For many Americans, owning investment real estate is a steady path to financial security. Renting out your investment property means positive cash flow, and you can use those rental payments to build your equity in the home. But along with these benefits comes responsibility for reporting income and expenses to the Internal Revenue Service. Let’s take a look at your obligations.
The IRS requirements for reporting investment property income and expenses depend on the accounting method you use. Some investors choose the accrual method. This records income and expenses in the year in which they are incurred, even if the income is not received or the expense paid in that year. The other approach is the cash reporting method, which reports income and expenses within the year they are received or paid. Most investors operate on a cash reporting basis, and the following instructions apply to that method.
Reporting rental income
The IRS requires you to report all rent received from your investment property in the year in which you receive it. This includes rent you receive in advance of when it is owed. If you share ownership of investment property, you must report the portion of the rental income that is yours as your income.
If you will be returning a security deposit to your tenant at the end of his lease, this money is not reportable as income. But if you retain part of a deposit because the tenant violated his lease’s terms, you must report that portion as income in the year in which you kept it. If the lease’s terms stipulate that the security deposit will be applied as the last rental payment due, the IRS requires you to report the deposit as income in the year you receive it.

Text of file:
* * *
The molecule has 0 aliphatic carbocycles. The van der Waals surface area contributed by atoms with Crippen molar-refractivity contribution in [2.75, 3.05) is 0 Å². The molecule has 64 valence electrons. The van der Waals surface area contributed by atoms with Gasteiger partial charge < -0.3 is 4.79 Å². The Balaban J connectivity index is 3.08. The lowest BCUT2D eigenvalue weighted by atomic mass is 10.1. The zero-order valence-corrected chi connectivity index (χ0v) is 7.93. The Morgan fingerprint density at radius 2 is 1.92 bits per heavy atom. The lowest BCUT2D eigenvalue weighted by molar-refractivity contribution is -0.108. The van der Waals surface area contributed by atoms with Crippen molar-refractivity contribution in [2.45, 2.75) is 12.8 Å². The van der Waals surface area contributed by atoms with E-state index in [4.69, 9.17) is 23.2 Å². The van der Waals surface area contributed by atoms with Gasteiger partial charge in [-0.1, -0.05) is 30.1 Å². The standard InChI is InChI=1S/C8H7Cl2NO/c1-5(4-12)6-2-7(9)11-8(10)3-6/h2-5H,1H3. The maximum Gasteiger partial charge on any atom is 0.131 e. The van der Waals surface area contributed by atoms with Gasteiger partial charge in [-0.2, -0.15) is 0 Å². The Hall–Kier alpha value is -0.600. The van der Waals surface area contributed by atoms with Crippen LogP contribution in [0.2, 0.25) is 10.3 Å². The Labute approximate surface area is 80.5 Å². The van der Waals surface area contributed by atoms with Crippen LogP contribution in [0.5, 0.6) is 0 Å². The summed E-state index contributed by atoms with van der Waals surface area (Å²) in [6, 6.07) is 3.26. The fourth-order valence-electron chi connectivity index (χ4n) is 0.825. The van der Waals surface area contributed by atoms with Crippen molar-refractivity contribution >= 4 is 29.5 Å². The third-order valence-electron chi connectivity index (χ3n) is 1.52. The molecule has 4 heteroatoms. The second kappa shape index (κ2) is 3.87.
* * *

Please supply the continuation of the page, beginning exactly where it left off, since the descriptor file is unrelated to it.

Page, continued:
If your tenant pays any expenses for you which are not part of the rental agreement, the IRS considers this income you must report. If the payment is a deductible expense, you can write it off against your income from the investment property.
Services your tenant performs for you instead of making a cash rent payment should be recorded as income equal to what the rent payment would have been. For example, if your tenant is a construction contractor who does work on your investment property in lieu of three months’ rent, you should report three months of rental income.
The costs associated with your purchase of an investment property are added to your cash basis in the home. These amounts are deductible through annual depreciation. The same is true for the cost of work to improve the property. These improvements must meet certain IRS requirements.
The IRS allows you to deduct “ordinary and necessary” expenses that you incur in managing, conserving and maintaining your rental property. These must be deducted in the year you pay them. Such expenses include interest, taxes, advertising, maintenance, utilities and insurance. Expenditures intended to keep your property in good operating condition — materials, supplies, repairs and maintenance — are also deductible in the year you pay them. You may also deduct expenses for travel in conjunction with rental property repairs.
Keep good records for your investment property
Document every source of income and expense regarding your investment property. You must keep lease contracts, accounts receivable records, canceled checks, repair invoices and others to substantiate your tax return. Failure to maintain good records could result in additional taxes and penalties if you are audited.
Consult IRS Publication 527 for more details on owning residential real estate. It is also advisable to hire a tax consultant to prepare your tax return.